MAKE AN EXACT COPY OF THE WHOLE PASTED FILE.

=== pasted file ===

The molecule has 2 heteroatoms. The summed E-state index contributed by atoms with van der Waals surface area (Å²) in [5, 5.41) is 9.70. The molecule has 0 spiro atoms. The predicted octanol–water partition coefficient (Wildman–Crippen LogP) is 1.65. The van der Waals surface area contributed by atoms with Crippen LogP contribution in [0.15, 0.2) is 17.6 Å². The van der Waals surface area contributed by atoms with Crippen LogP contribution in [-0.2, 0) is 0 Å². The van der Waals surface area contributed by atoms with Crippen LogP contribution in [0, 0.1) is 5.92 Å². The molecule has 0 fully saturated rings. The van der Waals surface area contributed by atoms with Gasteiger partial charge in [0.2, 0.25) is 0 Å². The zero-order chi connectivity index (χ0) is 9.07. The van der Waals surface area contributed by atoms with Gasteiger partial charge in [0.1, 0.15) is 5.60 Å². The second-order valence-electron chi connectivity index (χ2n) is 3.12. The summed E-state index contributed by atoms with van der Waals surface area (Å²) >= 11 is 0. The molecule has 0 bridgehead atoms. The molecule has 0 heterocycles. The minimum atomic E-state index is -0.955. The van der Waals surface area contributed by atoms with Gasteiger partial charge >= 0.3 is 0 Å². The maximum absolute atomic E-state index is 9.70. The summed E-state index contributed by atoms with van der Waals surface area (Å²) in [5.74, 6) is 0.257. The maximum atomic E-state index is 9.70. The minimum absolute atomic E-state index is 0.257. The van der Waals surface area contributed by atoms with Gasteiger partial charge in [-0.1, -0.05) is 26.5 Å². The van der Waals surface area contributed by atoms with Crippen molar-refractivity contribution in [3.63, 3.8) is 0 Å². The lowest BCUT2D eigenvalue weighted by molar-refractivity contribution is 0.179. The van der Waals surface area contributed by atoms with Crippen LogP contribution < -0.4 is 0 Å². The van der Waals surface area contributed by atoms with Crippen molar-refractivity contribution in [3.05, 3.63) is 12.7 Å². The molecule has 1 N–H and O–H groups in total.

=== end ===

The molecule has 2 heteroatoms. The summed E-state index contributed by atoms with van der Waals surface area (Å²) in [5, 5.41) is 9.70. The molecule has 0 spiro atoms. The predicted octanol–water partition coefficient (Wildman–Crippen LogP) is 1.65. The van der Waals surface area contributed by atoms with Crippen LogP contribution in [0.15, 0.2) is 17.6 Å². The van der Waals surface area contributed by atoms with Crippen LogP contribution in [-0.2, 0) is 0 Å². The van der Waals surface area contributed by atoms with Crippen LogP contribution in [0, 0.1) is 5.92 Å². The molecule has 0 fully saturated rings. The van der Waals surface area contributed by atoms with Gasteiger partial charge in [0.2, 0.25) is 0 Å². The zero-order chi connectivity index (χ0) is 9.07. The van der Waals surface area contributed by atoms with Gasteiger partial charge in [0.1, 0.15) is 5.60 Å². The second-order valence-electron chi connectivity index (χ2n) is 3.12. The summed E-state index contributed by atoms with van der Waals surface area (Å²) >= 11 is 0. The molecule has 0 bridgehead atoms. The molecule has 0 heterocycles. The minimum atomic E-state index is -0.955. The van der Waals surface area contributed by atoms with Gasteiger partial charge >= 0.3 is 0 Å². The maximum absolute atomic E-state index is 9.70. The summed E-state index contributed by atoms with van der Waals surface area (Å²) in [5.74, 6) is 0.257. The maximum atomic E-state index is 9.70. The minimum absolute atomic E-state index is 0.257. The van der Waals surface area contributed by atoms with Gasteiger partial charge in [-0.1, -0.05) is 26.5 Å². The van der Waals surface area contributed by atoms with Crippen molar-refractivity contribution in [3.63, 3.8) is 0 Å². The lowest BCUT2D eigenvalue weighted by molar-refractivity contribution is 0.179. The van der Waals surface area contributed by atoms with Crippen LogP contribution < -0.4 is 0 Å². The van der Waals surface area contributed by atoms with Crippen molar-refractivity contribution in [3.05, 3.63) is 12.7 Å². The molecule has 1 N–H and O–H groups in total.